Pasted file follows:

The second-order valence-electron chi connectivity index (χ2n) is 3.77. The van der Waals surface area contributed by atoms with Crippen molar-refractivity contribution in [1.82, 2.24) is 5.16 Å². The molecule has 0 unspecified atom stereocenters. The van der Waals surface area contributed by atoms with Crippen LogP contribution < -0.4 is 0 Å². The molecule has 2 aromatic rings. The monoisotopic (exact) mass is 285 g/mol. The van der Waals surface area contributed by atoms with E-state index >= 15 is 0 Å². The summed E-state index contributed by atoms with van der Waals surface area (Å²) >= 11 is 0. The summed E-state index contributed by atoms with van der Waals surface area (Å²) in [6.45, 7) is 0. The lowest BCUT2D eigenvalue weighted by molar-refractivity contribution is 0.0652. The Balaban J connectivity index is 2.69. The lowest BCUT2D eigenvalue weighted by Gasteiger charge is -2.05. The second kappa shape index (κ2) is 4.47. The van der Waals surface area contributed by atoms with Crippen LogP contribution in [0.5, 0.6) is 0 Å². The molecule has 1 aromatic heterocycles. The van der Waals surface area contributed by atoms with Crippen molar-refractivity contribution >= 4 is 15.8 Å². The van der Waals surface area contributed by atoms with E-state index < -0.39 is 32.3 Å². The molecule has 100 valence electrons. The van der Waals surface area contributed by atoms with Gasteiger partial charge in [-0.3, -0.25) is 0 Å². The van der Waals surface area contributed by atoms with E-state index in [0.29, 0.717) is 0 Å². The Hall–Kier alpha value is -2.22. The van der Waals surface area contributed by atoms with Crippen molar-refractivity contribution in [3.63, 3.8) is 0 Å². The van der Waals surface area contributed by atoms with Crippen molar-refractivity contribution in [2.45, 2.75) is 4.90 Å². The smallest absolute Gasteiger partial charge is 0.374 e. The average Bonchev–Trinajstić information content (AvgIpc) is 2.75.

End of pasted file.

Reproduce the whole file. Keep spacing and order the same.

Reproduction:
The second-order valence-electron chi connectivity index (χ2n) is 3.77. The van der Waals surface area contributed by atoms with Crippen molar-refractivity contribution in [1.82, 2.24) is 5.16 Å². The molecule has 0 unspecified atom stereocenters. The van der Waals surface area contributed by atoms with Crippen LogP contribution < -0.4 is 0 Å². The molecule has 2 aromatic rings. The monoisotopic (exact) mass is 285 g/mol. The van der Waals surface area contributed by atoms with E-state index >= 15 is 0 Å². The summed E-state index contributed by atoms with van der Waals surface area (Å²) >= 11 is 0. The summed E-state index contributed by atoms with van der Waals surface area (Å²) in [6.45, 7) is 0. The lowest BCUT2D eigenvalue weighted by molar-refractivity contribution is 0.0652. The Balaban J connectivity index is 2.69. The lowest BCUT2D eigenvalue weighted by Gasteiger charge is -2.05. The second kappa shape index (κ2) is 4.47. The van der Waals surface area contributed by atoms with Crippen LogP contribution in [0.5, 0.6) is 0 Å². The molecule has 1 aromatic heterocycles. The van der Waals surface area contributed by atoms with Crippen molar-refractivity contribution >= 4 is 15.8 Å². The van der Waals surface area contributed by atoms with E-state index < -0.39 is 32.3 Å². The molecule has 100 valence electrons. The van der Waals surface area contributed by atoms with Gasteiger partial charge in [-0.3, -0.25) is 0 Å². The van der Waals surface area contributed by atoms with E-state index in [0.29, 0.717) is 0 Å². The Hall–Kier alpha value is -2.22. The van der Waals surface area contributed by atoms with Crippen molar-refractivity contribution in [3.63, 3.8) is 0 Å². The van der Waals surface area contributed by atoms with Crippen molar-refractivity contribution in [2.45, 2.75) is 4.90 Å². The smallest absolute Gasteiger partial charge is 0.374 e. The average Bonchev–Trinajstić information content (AvgIpc) is 2.75.